The federal budget deficit grew to $779 billion in fiscal 2018, nearly 17 percent higher than last year, according to the Treasury Department.
The deficit is now on pace to top $1 trillion next year, and is the largest since 2012, when the economy was still recovering from the last recession. Administration officials attributed the deficit increase to greater federal spending, including a big boost for the Defense Department signed into law by President Trump last month.
“President Trump prioritized making a significant investment in America’s military after years of reductions in military spending undermined our preparedness and national security,” Treasury Secretary Steven Mnuchin said. “Going forward, the president’s economic policies that have stimulated strong economic growth, combined with proposals to cut wasteful spending, will lead America toward a sustainable financial path.”
Three weeks ahead of the midterm elections, Democrats seized on the mounting deficit as evidence that the $1.5 trillion in tax cuts enacted by Republicans last year are not resulting in higher federal revenues or benefitting anyone other than the wealthy and large corporations. Democrats also pointed to recent comments by Senate Majority Leader Mitch McConnell (R-KY) that the nation’s growing debt is being driven by entitlement programs like Medicare, Social Security and Medicaid.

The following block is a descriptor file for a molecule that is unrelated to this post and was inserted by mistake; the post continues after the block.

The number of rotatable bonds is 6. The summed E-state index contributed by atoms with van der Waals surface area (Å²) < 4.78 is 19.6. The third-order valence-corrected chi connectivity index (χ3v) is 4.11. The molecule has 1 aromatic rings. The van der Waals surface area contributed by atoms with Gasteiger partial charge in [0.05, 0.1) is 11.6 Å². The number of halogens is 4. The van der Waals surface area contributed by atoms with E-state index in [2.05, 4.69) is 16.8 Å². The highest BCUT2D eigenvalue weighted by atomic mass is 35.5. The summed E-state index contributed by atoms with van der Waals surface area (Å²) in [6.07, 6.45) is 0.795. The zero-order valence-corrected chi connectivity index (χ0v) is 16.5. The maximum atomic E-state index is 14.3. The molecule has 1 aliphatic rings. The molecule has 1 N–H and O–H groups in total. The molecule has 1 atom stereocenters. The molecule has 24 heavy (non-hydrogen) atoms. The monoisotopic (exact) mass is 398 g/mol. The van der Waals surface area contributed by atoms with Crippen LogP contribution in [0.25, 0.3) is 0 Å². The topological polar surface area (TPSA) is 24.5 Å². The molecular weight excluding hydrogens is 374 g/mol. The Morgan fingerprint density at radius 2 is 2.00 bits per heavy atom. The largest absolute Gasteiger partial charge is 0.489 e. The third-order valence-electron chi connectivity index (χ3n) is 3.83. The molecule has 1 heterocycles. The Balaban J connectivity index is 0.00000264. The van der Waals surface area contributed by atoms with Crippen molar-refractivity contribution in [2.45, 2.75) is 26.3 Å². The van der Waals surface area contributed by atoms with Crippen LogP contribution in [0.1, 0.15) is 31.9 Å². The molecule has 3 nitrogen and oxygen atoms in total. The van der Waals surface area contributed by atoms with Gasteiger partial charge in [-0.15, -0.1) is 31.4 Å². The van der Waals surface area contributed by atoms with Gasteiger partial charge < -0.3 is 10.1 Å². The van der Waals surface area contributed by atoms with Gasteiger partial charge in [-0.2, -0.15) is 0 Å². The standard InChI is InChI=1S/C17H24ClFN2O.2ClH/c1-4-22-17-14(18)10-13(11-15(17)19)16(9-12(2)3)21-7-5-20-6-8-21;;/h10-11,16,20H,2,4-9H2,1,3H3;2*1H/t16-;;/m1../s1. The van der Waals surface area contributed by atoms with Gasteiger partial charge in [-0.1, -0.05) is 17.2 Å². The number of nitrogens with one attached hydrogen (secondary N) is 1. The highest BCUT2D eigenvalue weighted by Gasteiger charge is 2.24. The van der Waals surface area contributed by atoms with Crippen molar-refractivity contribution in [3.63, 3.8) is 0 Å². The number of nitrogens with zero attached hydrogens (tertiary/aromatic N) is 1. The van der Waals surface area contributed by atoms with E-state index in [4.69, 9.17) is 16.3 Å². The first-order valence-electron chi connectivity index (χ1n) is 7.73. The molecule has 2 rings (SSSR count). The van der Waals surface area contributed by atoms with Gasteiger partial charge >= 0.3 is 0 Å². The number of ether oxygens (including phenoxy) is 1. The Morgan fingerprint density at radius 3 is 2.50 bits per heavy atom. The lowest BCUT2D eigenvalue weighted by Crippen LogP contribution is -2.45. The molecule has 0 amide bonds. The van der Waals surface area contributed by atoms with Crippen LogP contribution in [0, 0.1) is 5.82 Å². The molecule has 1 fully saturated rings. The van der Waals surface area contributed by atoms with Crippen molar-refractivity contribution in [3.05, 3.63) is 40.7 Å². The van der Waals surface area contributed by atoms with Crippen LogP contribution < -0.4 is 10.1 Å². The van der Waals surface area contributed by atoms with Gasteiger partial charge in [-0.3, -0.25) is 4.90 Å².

“We need to make sure the public knows exactly what’s up,” Sen. Chris Van Hollen (D-MD) told reporters this week. “Mitch McConnell gave the game up in his comments, and we just have to make sure the country knows…A vote for Republican candidates in this election is a vote to cut Social Security, Medicare and Medicaid.”
Concern over government spending has apparently reached the White House, with President Trump telling members of his Cabinet this week that they should plan to cut 5 percent from their agencies’ budgets. Of course, Congress would have to approve the president’s budget cuts.